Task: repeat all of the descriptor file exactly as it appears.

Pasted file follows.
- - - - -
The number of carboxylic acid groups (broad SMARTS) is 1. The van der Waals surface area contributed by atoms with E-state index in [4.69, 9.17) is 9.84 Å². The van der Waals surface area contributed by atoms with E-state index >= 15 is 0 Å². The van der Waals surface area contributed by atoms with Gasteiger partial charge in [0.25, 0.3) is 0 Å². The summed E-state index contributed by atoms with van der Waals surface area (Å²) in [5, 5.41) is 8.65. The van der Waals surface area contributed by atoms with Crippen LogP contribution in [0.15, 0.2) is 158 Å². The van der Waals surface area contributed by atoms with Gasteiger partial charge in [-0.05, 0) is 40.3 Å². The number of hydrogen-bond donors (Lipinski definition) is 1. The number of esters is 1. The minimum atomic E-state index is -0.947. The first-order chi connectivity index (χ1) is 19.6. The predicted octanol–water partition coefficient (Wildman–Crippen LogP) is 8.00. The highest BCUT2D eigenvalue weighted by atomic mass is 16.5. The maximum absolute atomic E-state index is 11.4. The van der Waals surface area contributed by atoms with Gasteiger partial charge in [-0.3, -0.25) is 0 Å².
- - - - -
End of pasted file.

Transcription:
The number of carboxylic acid groups (broad SMARTS) is 1. The van der Waals surface area contributed by atoms with E-state index in [4.69, 9.17) is 9.84 Å². The van der Waals surface area contributed by atoms with E-state index >= 15 is 0 Å². The van der Waals surface area contributed by atoms with Gasteiger partial charge in [0.25, 0.3) is 0 Å². The summed E-state index contributed by atoms with van der Waals surface area (Å²) in [5, 5.41) is 8.65. The van der Waals surface area contributed by atoms with Crippen LogP contribution in [0.15, 0.2) is 158 Å². The van der Waals surface area contributed by atoms with Gasteiger partial charge in [-0.05, 0) is 40.3 Å². The number of hydrogen-bond donors (Lipinski definition) is 1. The number of esters is 1. The minimum atomic E-state index is -0.947. The first-order chi connectivity index (χ1) is 19.6. The predicted octanol–water partition coefficient (Wildman–Crippen LogP) is 8.00. The highest BCUT2D eigenvalue weighted by atomic mass is 16.5. The maximum absolute atomic E-state index is 11.4. The van der Waals surface area contributed by atoms with Gasteiger partial charge in [-0.3, -0.25) is 0 Å².